The new Local Government (Auckland Council) Act, recently passed under urgency, provides for the governance structure of the Auckland Council. The changes from the initial Bill which received its first reading back in May are significant. Among other things, the Act adopts the recommendations of Parliament's Auckland Governance Legislation Committee which are intended to substantially increase the powers and responsibilities of local boards. In this update we briefly look at some of the issues relating to those local boards. What are local boards?
Local boards represent the so-called 'second tier' of governance in the Auckland Council structure. They are special creatures of statute. As the commentary to the Bill stated 'These boards are a new form of governance body'. Importantly, a local board is unincorporated (ie unlike a company or the Auckland Council itself, a local board does not have separate legal personality and cannot sue or be sued in its own right). A local board is not a local authority or a community board or a committee of the Auckland Council. It will not itself own property or employ staff. A local board is a decision making body.
What does the Act say about local boards?
The Act endeavours to put the 'local' back into local government, without compromising the benefits of 'one council' for the Auckland region. However it is important to recognise that the structure contemplated by the Act remains a work in progress. Much of the detail governing the relationship between local boards and Auckland Council is still currently being developed. This further detail will appear in the third piece of reform legislation, expected to be introduced in November this year.
In the meantime, the concept of 'shared governance' promoted by the Royal Commission has returned to prominence. The governing body of Auckland Council and the local boards are to sit alongside each other and have distinct roles, rather than operating in a typical hierarchical relationship. Decisions on local matters made by local boards will legally be decisions of Auckland Council. However, it is each local board that will be responsible and 'democratically accountable' for its local decisions (as opposed to the governing body of Auckland Council).
Decisions relating to regulatory matters are to remain the responsibility of Auckland Council. But, decision making responsibility for all 'non regulatory' matters should be allocated to local boards unless Auckland Council determines that the decisions are best made regionally. We understand the present intent of Government is that the next piece of legislation will prevent Auckland Council removing an allocated function of a local board without that board's consent. It is also envisaged that the third Act will put in place a dispute resolution mechanism to manage disputes between Auckland Council and local boards.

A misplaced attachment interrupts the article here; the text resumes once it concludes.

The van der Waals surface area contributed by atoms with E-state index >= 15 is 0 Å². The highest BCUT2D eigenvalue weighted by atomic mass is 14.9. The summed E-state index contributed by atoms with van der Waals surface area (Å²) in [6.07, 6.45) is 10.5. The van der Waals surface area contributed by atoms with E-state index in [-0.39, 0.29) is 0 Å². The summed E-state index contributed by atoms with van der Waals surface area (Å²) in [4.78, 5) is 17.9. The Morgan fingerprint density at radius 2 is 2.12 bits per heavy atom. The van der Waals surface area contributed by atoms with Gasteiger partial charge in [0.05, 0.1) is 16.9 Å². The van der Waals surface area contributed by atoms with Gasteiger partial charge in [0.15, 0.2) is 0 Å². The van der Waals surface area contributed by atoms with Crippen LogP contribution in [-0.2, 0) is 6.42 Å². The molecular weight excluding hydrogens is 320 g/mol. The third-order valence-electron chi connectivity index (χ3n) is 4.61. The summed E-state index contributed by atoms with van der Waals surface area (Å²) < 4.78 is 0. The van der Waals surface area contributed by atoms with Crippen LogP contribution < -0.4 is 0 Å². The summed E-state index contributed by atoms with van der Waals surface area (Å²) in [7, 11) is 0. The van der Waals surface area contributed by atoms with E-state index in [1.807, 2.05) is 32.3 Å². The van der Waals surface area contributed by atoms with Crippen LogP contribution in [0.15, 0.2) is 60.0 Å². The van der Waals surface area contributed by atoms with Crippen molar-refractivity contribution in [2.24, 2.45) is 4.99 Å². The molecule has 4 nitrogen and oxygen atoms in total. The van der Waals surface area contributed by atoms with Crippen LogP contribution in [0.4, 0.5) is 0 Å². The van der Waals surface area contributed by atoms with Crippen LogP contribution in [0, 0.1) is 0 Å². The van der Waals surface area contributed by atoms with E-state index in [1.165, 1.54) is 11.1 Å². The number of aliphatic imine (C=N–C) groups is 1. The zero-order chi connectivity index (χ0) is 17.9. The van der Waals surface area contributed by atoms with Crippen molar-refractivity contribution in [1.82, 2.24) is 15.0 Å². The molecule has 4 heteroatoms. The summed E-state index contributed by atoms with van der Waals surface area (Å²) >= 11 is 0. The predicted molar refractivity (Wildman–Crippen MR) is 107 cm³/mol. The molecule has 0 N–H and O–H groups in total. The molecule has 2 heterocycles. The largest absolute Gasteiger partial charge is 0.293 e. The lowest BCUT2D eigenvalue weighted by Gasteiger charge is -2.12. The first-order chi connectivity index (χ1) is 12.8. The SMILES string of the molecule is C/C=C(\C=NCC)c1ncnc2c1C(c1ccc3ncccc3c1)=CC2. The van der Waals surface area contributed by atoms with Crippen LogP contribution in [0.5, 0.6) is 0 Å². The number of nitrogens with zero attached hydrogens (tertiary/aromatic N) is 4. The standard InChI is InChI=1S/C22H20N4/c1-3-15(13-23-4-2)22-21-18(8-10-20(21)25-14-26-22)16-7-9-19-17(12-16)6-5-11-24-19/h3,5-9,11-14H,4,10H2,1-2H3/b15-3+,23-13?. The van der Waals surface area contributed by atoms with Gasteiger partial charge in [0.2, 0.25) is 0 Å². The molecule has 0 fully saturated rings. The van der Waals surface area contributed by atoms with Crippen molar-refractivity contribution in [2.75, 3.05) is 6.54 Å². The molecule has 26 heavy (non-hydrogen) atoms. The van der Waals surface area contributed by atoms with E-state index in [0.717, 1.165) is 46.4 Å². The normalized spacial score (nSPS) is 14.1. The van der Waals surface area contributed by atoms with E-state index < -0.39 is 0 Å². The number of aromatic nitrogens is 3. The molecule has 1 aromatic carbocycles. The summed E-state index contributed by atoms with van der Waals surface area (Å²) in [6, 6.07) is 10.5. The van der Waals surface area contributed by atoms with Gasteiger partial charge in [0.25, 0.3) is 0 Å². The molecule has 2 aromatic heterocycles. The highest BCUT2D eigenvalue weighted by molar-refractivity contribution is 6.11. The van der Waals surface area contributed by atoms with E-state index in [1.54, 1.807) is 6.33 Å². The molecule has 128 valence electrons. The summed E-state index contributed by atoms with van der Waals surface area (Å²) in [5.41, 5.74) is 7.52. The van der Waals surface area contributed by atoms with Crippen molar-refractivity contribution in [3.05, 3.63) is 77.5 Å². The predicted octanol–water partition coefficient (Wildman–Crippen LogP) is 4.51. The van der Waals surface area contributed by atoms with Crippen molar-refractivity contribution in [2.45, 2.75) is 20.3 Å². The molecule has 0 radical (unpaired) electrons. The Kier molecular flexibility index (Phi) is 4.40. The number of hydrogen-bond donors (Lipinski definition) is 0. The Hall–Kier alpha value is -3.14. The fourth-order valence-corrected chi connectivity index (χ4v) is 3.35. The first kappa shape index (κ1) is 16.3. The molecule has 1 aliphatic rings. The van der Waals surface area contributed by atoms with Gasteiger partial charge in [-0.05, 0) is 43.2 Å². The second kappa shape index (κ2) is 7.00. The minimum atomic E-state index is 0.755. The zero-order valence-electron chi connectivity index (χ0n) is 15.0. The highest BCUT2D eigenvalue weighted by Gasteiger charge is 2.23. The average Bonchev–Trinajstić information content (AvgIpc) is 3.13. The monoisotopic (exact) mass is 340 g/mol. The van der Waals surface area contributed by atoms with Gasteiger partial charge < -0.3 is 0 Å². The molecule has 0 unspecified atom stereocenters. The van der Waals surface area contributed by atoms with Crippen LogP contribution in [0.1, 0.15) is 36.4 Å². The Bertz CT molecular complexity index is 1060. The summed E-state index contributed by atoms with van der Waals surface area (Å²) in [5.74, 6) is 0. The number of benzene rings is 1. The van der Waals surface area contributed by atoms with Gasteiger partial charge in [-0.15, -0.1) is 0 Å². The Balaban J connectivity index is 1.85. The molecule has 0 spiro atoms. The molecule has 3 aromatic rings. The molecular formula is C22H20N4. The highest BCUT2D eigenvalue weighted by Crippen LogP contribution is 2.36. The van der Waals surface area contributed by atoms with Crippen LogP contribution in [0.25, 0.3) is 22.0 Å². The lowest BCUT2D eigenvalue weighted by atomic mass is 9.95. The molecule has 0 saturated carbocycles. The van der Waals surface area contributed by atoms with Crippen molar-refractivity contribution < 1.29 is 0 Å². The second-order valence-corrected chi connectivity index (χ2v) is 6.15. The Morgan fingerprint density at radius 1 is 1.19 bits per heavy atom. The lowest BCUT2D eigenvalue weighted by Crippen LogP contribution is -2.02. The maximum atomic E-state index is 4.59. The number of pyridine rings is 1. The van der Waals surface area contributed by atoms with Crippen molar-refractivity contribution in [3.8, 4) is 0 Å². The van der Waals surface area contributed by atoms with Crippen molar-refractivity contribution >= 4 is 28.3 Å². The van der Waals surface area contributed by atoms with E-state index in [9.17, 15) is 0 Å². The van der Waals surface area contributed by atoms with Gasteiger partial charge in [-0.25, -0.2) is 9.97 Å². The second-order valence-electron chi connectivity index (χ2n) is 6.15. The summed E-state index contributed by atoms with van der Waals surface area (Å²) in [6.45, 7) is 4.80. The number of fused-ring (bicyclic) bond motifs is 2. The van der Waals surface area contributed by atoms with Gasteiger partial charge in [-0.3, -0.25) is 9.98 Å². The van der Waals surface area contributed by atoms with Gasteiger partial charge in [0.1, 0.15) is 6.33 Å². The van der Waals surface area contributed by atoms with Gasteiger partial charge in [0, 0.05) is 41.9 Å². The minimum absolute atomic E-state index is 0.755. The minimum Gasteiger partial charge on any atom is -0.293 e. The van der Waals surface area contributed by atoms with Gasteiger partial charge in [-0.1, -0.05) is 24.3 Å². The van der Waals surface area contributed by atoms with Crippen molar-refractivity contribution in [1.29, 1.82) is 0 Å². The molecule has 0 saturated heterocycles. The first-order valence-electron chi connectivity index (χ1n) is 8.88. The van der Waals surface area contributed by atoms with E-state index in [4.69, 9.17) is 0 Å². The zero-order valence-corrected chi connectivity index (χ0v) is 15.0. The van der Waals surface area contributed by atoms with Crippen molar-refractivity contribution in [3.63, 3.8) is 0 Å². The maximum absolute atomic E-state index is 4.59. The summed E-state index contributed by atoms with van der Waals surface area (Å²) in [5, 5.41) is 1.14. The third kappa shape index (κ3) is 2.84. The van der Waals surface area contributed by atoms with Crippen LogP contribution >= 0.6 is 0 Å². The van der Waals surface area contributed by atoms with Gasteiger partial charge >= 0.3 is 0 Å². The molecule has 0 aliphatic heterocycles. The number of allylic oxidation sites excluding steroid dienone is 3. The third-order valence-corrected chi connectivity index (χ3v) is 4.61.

Annual budgets for local boards will be set by Auckland Council having regard to a range of factors prescribed by legislation. Each local board will also have a 'local board agreement' with Auckland Council and is required to prepare and adopt a three year plan for its area in accordance with the special consultative procedure set out in the Local Government Act 2002.
Ensure no loss of regional focus
Clearly, a great deal of thought, hard work and leadership will be required to ensure that Auckland Council is not distracted from its regional focus by the management of multiple relationships with local boards. To some degree, the flavour of the Royal Commission's approach to what it referred to as 'local councils' has now been adopted in the context of local boards (particularly, the concept of shared governance). The challenge will be applying these concepts in an environment with 20 to 30 or so local boards, rather than only six local councils as the Royal Commission had recommended.
Local board responsibilities
One of the first key matters will be the initial allocation of local board responsibilities and local budgets which are intended to apply from 1 November 2010. While the commentary to the Bill refers to this process, the Act itself gives no guidance. Again, we expect that this may be one of the matters which will be dealt with in the third piece of legislation. Fundamentally, the Agency will need to decide which 'non regulatory' decisions are best made at a local level and which decisions should best be made at a regional level. The decision by the Legislation Committee not to specify particular decisions which should be made 'locally' in the Act is good (although it will be interesting to see whether this approach is carried through to the third piece of legislation).